The Virtual Corkscrew Museum's Weekly Newspaper

Sunday, March 16, 2008

Number 508

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Camille's Golden Wedding

From reader Camille Danziger: "I enjoyed The Wedding Planner issue of February 24. I am sending photographs of a bride and groom from my collection. My corkscrew addicted husband Herb had corkscrews advertising Golden Wedding.

This bride and groom is made of papier-mâché maybe with a plaster coating. It is a Golden Wedding Rye Whiskey store display from the 1940's. It is marked 'Golden Wedding, Joseph Finch Co., Alladin, Pa' on the side of the base and on the bottom: 'Display Masters, Inc. 114 Worth St., New York'.

I also have a copy of a 1945 Golden Wedding Ad, which shows a slightly different background. Luc Madore of Schenley Distilleries wrote me: 'The Valleyfield, Quebec, Canada distillery is in operation since 1945. The company operating the plant is Schenley Distilleries Inc. a division of Barton Brands of Chicago. In 1947, one of the first products distilled and bottled in Valleyfield was the Golden Wedding Canadian Whisky. Back in the 40's, the brand did sell in the USA, but as a Rye Whisky, distilled and bottled in Schenley, Pennsylvania. The Joseph Finch Company of Alladin, Pa was probably a sales division of Schenley Industries Ltd.' It came with a 9 3/4 inch high glass dome. Displayed in front oft he background on the red flocked paper doily is a French made waiter's tool corkscrew and knife that advertises Golden Wedding Pure Rye. This background will be on loan to Herb's corkscrew collection."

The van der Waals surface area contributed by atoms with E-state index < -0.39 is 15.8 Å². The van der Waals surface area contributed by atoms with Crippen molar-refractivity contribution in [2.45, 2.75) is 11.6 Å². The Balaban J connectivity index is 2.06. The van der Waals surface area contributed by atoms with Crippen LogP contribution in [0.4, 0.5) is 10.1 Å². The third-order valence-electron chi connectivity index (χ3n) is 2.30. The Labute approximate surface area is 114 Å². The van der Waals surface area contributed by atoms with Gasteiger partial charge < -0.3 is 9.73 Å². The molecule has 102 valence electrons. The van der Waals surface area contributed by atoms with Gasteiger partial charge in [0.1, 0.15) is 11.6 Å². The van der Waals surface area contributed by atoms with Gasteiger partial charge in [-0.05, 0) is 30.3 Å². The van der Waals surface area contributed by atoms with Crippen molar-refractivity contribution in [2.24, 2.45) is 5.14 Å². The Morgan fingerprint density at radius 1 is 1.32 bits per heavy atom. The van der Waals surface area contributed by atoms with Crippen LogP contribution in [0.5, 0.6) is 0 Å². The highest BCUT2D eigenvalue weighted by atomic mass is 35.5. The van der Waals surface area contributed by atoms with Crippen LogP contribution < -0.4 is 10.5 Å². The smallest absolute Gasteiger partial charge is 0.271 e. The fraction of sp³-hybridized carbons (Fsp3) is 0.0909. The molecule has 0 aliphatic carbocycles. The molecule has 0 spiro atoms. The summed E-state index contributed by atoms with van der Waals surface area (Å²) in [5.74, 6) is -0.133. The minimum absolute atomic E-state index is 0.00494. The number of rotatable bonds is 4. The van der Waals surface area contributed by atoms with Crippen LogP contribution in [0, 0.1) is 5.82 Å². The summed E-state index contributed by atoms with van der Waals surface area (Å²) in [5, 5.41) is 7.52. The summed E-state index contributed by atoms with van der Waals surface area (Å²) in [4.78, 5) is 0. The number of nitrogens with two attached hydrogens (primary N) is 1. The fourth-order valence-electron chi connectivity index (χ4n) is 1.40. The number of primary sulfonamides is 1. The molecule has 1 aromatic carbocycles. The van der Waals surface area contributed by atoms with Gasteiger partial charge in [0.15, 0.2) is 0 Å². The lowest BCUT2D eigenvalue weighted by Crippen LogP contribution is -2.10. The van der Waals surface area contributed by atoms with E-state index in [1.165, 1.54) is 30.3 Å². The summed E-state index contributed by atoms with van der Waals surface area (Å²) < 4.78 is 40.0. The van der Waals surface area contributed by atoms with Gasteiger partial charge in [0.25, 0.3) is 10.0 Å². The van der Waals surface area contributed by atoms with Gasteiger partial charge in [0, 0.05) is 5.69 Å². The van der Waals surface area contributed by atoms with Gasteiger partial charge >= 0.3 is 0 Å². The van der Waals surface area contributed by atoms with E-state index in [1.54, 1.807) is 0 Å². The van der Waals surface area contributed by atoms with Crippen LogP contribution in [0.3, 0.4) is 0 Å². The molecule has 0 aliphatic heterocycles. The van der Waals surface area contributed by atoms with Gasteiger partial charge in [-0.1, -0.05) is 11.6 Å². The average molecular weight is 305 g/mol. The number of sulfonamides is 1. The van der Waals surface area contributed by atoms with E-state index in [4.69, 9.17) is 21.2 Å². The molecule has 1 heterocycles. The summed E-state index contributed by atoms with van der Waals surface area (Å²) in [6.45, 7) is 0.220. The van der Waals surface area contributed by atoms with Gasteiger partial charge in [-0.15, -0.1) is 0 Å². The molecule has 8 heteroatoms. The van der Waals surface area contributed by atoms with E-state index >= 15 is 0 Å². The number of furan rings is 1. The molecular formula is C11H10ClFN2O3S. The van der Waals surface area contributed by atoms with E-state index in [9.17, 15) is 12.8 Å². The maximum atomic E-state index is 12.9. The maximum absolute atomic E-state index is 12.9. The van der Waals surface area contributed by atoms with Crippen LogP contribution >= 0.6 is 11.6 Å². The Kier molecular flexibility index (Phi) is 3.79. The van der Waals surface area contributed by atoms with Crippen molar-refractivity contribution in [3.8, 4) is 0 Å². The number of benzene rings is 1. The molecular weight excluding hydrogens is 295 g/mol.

Gebbie's Golden Wedding

The Golden Wedding. Copyright 1893 by Gebbie & Co. Photogravure by Gebbie & Husson Co., Ltd. By the stairs at back left, a fellow is pulling a cork out of a bottle.

Shiny Shoes

From the collection of Josef L'Africain

When it comes time to shine up the shoes for the wedding, here's an easy way to do it. Simply grab a bottle of Brown's French Dressing, uncork it with the corkscrew that comes with it, dip the applicator in the dressing an apply.

From the label we learn "French Dressing for Ladies and childrens shoes & boots, trunks, harness, carriage tops etc. B. F. Brown Boston Mass." Brown was founded in 1855. Brown won a medal for his shoe dressing at the 1878 Paris Exposition.

Another early maker of shoe dressing was Chieftain Manufacturing company of Charleston, West Virginia. In William Rockwell Clough: Inventor and Manufacturer of over a Billion Corkscrews, Ron MacLean writes "An unusual wire helix in the 1883 catalogue, possibly initiated by Clough, was a Shoe Dressing Wire with a wire helix to hold a bottle cork from the underside. Shown here with four unused dressing wires from Williamson stock and a printing block used in the catalogue. - The BLAK-OIL Friction Polish was made by the Chieftain Manufacturing Company, Charleston, West Virginia."

From the collection of Ron MacLean

Chieftain claimed their French Shoe Dressing "Improves - Renews all black leathers giving a lasting brilliant luster. Easy shoe economy - 5 minutes a day." In addition to the French shoe dressing, the firm offered "Cake or liquid white shoe dressing, black, tan or oxblood paste shoe polish, blak-oil liquid shoe polish, and stove polish paste."

From the collection of Don Bull

On an advertising trade card from Brown is "Brown's French Dressing is a brilliant, lasting and reliable Polish which does not hurt the shoe or soil the skirts in wet weather. It has polished Shoes, Trunks, Bags, and Harness for forty years, and is know everywhere ... BE SURE You Get BROWN'S!"

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©2008 Don Bull, Editor


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